“I think you need to stop making plans.”

This is what Jonathan said to me about a week ago. I was sick, still feeling like a half-crippled rhino when I did make attempts to run, and reviewing a list of unappealing, far-flung marathons in April.

That fellow gives good advice sometimes. I’m listening to him, for once. I’ve got no marathon plans whatsoever. I need to be able to run “like everybody else” again (in the words of Special K*) before I can think about that.

Who knows what the spring holds? I can’t afford to care too much. As for the fall, I may want to run Chicago. Or I may not. It all depends. But there will be no plans for the time being. It’s just going to be day by day.

*Thanks to all who offered kind words on that article and about both Sandra and Khalid.

9 Responses

  1. On the one hand, I want to disagree – with marathons, you DO have to plan. However, I totally understand how planning for such a commitment can be overwhelming – I definitely fought that battle when I needed to go check off a state but really didn’t want to travel. I say only consider the marathons that REALLY excite you because there’s something unique about them. You want the race to be something you look forward to!

    • Thanks, Laura. I think we’re in a slightly different place when it comes why we run marathons. But I agree with you that one shouldn’t plan on doing a race unless it’s something worth getting excited about, for whatever reason.

  2. I think he is right, JT. I am in your same situation right now. I decided to stop making plans for my racing a couple of weeks ago, after getting excited about running the Nat’l championship 1/2 in Houston and then being disappointed when my leg wasn’t healing “on time”. My plan is to be running healthy for at least a couple of weeks before I feel like I’ll be ready to even plan for a next race. Day by day.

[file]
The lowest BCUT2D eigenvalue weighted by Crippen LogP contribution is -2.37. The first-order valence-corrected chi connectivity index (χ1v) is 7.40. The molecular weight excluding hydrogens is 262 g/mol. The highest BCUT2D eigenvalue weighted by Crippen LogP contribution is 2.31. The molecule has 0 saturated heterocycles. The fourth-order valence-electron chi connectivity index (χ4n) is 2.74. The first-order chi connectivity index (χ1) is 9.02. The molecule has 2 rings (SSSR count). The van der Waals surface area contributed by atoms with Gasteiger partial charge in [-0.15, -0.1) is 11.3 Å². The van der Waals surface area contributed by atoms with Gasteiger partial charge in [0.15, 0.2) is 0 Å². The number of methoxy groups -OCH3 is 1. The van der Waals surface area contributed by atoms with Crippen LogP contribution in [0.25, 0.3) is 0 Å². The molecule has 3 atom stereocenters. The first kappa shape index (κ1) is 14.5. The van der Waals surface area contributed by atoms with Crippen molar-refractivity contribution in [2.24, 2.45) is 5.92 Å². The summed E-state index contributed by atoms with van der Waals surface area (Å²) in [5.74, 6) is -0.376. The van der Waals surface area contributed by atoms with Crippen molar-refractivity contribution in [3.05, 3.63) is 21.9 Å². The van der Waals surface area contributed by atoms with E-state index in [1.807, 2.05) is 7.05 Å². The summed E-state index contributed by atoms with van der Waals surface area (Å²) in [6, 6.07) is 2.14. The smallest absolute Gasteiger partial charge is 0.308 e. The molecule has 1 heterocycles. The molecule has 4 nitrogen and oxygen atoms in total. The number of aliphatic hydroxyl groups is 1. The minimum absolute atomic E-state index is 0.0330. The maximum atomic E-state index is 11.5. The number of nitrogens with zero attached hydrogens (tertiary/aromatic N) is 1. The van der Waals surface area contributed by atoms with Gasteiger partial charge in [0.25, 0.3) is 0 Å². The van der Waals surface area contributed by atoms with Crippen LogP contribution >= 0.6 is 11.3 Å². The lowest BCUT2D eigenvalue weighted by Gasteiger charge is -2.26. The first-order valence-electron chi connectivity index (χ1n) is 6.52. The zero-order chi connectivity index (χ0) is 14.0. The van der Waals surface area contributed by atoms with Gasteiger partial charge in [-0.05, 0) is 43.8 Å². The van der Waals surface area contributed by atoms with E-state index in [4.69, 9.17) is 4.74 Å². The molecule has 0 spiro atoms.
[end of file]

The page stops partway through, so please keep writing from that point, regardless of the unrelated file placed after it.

• It’s funny how, when our various body parts can’t get with our brain’s program, we get upset. I have been treating my adductor like some kind of low-level service personnel. How dare it defy my brain by lollygagging around! I’m hoping that if I start treating it with more respect it will reward me in kind. May you also be treated kindly by your problem leg.

  3. I think the real problem is that we need to have plans, but we get into trouble when we start letting the plans manage us, if that makes any sense.

    They’re kinda analogous to robots that are created to serve humans, but gain sentience, and seek to control instead.

    Or maybe I need to back off on the Sci-Fi.

  4. Do not plan to much and feel good en better to make a fast marathon run.
    Merry Christmas!
    http://www.rinusrunning.nl

  5. Listen to Jonathan. Don’t plan. Wait until you feel like you can fly when you run. Then wait some more; then slot in a race. But you don’t have to think of it like waiting, because that feels too passive for you and me, right? It’s more like germinating.

  6. My legs are sentient beings. The other day they got me out the door when the rest of me was saying “No way!” Marathons do need some planning, perhaps that’s part of the appeal. But it’s a major PITA when you don’t know if you will be fit.

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